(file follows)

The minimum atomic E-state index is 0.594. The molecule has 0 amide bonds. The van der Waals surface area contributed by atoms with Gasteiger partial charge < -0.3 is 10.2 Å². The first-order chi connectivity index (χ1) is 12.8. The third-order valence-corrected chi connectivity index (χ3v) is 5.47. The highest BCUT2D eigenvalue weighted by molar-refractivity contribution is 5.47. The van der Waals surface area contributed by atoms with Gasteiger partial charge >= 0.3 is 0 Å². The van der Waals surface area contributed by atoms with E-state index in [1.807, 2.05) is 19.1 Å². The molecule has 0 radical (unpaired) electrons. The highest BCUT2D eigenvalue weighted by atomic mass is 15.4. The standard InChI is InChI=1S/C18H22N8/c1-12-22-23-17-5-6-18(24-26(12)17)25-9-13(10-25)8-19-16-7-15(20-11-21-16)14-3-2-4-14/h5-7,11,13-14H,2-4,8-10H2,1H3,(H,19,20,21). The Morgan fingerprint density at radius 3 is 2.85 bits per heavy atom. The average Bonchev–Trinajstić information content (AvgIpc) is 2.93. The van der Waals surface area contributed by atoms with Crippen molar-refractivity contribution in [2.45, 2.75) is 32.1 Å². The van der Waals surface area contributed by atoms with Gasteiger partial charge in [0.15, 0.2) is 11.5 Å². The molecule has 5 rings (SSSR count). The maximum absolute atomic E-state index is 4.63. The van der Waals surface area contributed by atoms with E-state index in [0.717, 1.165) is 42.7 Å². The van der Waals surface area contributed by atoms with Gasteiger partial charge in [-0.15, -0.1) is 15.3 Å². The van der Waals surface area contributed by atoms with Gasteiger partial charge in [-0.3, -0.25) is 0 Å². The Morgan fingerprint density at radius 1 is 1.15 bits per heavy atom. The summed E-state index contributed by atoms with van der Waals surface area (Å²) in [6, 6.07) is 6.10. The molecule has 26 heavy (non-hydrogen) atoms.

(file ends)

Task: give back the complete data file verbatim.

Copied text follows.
The minimum atomic E-state index is 0.594. The molecule has 0 amide bonds. The van der Waals surface area contributed by atoms with Gasteiger partial charge < -0.3 is 10.2 Å². The first-order chi connectivity index (χ1) is 12.8. The third-order valence-corrected chi connectivity index (χ3v) is 5.47. The highest BCUT2D eigenvalue weighted by molar-refractivity contribution is 5.47. The van der Waals surface area contributed by atoms with Gasteiger partial charge >= 0.3 is 0 Å². The van der Waals surface area contributed by atoms with E-state index in [1.807, 2.05) is 19.1 Å². The molecule has 0 radical (unpaired) electrons. The highest BCUT2D eigenvalue weighted by atomic mass is 15.4. The standard InChI is InChI=1S/C18H22N8/c1-12-22-23-17-5-6-18(24-26(12)17)25-9-13(10-25)8-19-16-7-15(20-11-21-16)14-3-2-4-14/h5-7,11,13-14H,2-4,8-10H2,1H3,(H,19,20,21). The Morgan fingerprint density at radius 3 is 2.85 bits per heavy atom. The average Bonchev–Trinajstić information content (AvgIpc) is 2.93. The van der Waals surface area contributed by atoms with Crippen molar-refractivity contribution in [2.45, 2.75) is 32.1 Å². The van der Waals surface area contributed by atoms with Gasteiger partial charge in [0.15, 0.2) is 11.5 Å². The molecule has 5 rings (SSSR count). The maximum absolute atomic E-state index is 4.63. The van der Waals surface area contributed by atoms with E-state index in [0.717, 1.165) is 42.7 Å². The van der Waals surface area contributed by atoms with Gasteiger partial charge in [-0.15, -0.1) is 15.3 Å². The van der Waals surface area contributed by atoms with Gasteiger partial charge in [-0.3, -0.25) is 0 Å². The Morgan fingerprint density at radius 1 is 1.15 bits per heavy atom. The summed E-state index contributed by atoms with van der Waals surface area (Å²) in [6, 6.07) is 6.10. The molecule has 26 heavy (non-hydrogen) atoms.